I spend a lot of time in the car and satellite radio is a little luxury that maintains a level of cultural continuity. Today while listening to Public Radio Exchange, I was entertained (and revealed to be a nerd) by a discussion of “captcha”, the distorted picture of words that you must type to prove to a website that you are a real person. The person talked about all the time that was wasted typing in these random letters and this similar thing called “recaptcha” had been invented that paired a real word with a word that an optical character recognition program could not decipher from the digitization scan from an old book. Seems as the old, faded type on yellowed paper can be read better by a human than a machine. So, deciphering this unintelligible (by the computer, which btw creates the security hurdle) word with a word ‘captcha’erized, one was doing something productive while jumping this security hurdle. (The word from the old book is given to multiple people, creating a consensus on its true spelling.) Aha, you’re thinking what I was thinking… yes, but I still wasted my time typing in these two words. Here is the great thing about the story – it is quicker to type two words than a few random characters. (Remember how quickly you can type ‘the’, etc.) So, “recaptcha” lets you navigate the security hurdle more quickly while helping to make classic text available to the masses. Not a bad case of synergy.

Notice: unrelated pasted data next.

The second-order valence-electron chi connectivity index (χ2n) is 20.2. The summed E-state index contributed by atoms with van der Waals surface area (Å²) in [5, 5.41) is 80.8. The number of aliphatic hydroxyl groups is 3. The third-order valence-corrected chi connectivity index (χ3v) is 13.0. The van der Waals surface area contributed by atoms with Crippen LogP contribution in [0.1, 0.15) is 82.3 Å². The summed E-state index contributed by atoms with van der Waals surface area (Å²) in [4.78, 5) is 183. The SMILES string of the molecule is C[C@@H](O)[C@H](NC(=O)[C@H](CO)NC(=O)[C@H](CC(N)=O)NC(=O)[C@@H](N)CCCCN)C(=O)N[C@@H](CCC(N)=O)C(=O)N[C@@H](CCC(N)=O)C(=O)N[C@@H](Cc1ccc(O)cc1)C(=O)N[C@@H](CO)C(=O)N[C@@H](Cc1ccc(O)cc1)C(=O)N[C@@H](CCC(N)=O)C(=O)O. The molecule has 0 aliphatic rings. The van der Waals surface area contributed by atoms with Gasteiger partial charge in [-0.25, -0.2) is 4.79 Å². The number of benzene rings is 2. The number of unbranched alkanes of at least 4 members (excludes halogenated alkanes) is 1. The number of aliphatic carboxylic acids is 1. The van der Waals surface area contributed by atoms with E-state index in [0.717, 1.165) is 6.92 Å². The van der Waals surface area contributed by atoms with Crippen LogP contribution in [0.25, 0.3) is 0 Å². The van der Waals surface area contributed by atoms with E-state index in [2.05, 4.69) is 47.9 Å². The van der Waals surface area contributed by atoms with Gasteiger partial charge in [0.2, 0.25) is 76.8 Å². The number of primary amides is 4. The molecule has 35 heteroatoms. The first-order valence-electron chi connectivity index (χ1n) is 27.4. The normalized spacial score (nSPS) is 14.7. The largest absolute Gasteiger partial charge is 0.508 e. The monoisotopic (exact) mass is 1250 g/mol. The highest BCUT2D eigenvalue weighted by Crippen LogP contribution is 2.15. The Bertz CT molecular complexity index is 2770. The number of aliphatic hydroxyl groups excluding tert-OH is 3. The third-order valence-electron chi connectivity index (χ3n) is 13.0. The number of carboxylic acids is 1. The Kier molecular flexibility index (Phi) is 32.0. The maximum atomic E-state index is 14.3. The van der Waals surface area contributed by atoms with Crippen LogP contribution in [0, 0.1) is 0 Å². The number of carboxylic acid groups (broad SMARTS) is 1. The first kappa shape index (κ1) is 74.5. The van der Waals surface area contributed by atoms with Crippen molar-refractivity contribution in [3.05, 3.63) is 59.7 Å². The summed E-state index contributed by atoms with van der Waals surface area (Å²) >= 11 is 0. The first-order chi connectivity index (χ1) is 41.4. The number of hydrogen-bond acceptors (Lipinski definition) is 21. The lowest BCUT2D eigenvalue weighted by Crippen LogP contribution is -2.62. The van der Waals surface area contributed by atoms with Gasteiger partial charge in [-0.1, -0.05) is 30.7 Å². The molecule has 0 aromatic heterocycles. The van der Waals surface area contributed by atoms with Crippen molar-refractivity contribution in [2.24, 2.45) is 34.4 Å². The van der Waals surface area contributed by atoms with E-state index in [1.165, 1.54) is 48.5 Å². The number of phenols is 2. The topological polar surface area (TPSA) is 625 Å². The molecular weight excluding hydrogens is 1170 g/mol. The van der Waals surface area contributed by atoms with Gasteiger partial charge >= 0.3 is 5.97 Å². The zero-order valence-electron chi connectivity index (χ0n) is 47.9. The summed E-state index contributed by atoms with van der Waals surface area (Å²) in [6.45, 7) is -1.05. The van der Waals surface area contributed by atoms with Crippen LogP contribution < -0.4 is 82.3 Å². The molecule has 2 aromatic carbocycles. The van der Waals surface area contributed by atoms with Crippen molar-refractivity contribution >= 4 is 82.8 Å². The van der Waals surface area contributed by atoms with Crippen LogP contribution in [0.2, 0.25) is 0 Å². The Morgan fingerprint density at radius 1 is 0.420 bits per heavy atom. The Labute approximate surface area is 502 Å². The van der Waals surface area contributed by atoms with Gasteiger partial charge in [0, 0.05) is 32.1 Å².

Which got me to thinking (while listening to Met Opera Radio), why don’t we do this more often? We need to open a door, why not hold it open for the next person? Doesn’t it take less effort to smile than frown? We’re exhaling anyway, why not send it through our vocal cords and make that breath a “Howdy!”?